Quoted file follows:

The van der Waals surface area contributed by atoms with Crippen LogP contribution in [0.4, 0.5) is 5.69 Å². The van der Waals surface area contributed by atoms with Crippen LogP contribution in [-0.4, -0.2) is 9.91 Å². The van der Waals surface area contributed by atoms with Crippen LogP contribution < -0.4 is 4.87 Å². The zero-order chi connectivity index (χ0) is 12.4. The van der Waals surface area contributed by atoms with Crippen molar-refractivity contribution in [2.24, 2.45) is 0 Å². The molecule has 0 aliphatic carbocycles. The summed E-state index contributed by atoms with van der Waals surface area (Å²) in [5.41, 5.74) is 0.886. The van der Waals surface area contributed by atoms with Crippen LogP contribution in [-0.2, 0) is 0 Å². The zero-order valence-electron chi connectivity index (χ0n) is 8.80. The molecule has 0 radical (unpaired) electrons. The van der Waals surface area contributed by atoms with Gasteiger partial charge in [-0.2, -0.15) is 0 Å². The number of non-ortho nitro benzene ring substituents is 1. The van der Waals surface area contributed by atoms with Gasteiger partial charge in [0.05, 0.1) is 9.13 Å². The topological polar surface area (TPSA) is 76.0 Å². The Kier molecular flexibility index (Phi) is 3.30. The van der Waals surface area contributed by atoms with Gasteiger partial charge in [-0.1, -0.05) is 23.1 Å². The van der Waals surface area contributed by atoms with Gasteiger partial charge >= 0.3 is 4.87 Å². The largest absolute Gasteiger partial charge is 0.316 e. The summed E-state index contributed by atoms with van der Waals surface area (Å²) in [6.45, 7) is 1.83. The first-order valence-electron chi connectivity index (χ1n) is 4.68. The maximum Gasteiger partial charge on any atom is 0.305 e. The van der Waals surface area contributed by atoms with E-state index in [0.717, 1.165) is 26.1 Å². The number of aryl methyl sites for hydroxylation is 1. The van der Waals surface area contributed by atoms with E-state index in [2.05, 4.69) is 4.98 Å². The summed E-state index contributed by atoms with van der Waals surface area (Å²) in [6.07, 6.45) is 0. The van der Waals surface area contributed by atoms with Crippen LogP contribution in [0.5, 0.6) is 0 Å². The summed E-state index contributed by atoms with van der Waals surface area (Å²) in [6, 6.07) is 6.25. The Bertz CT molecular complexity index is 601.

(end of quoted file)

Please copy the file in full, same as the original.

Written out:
The van der Waals surface area contributed by atoms with Crippen LogP contribution in [0.4, 0.5) is 5.69 Å². The van der Waals surface area contributed by atoms with Crippen LogP contribution in [-0.4, -0.2) is 9.91 Å². The van der Waals surface area contributed by atoms with Crippen LogP contribution < -0.4 is 4.87 Å². The zero-order chi connectivity index (χ0) is 12.4. The van der Waals surface area contributed by atoms with Crippen molar-refractivity contribution in [2.24, 2.45) is 0 Å². The molecule has 0 aliphatic carbocycles. The summed E-state index contributed by atoms with van der Waals surface area (Å²) in [5.41, 5.74) is 0.886. The van der Waals surface area contributed by atoms with Crippen LogP contribution in [-0.2, 0) is 0 Å². The zero-order valence-electron chi connectivity index (χ0n) is 8.80. The molecule has 0 radical (unpaired) electrons. The van der Waals surface area contributed by atoms with Gasteiger partial charge in [-0.2, -0.15) is 0 Å². The number of non-ortho nitro benzene ring substituents is 1. The van der Waals surface area contributed by atoms with Gasteiger partial charge in [0.05, 0.1) is 9.13 Å². The topological polar surface area (TPSA) is 76.0 Å². The Kier molecular flexibility index (Phi) is 3.30. The van der Waals surface area contributed by atoms with Gasteiger partial charge in [-0.1, -0.05) is 23.1 Å². The van der Waals surface area contributed by atoms with Gasteiger partial charge >= 0.3 is 4.87 Å². The largest absolute Gasteiger partial charge is 0.316 e. The summed E-state index contributed by atoms with van der Waals surface area (Å²) in [6.45, 7) is 1.83. The first-order valence-electron chi connectivity index (χ1n) is 4.68. The maximum Gasteiger partial charge on any atom is 0.305 e. The van der Waals surface area contributed by atoms with E-state index in [0.717, 1.165) is 26.1 Å². The number of aryl methyl sites for hydroxylation is 1. The van der Waals surface area contributed by atoms with E-state index in [2.05, 4.69) is 4.98 Å². The summed E-state index contributed by atoms with van der Waals surface area (Å²) in [6.07, 6.45) is 0. The van der Waals surface area contributed by atoms with Crippen LogP contribution in [0.5, 0.6) is 0 Å². The summed E-state index contributed by atoms with van der Waals surface area (Å²) in [6, 6.07) is 6.25. The Bertz CT molecular complexity index is 601.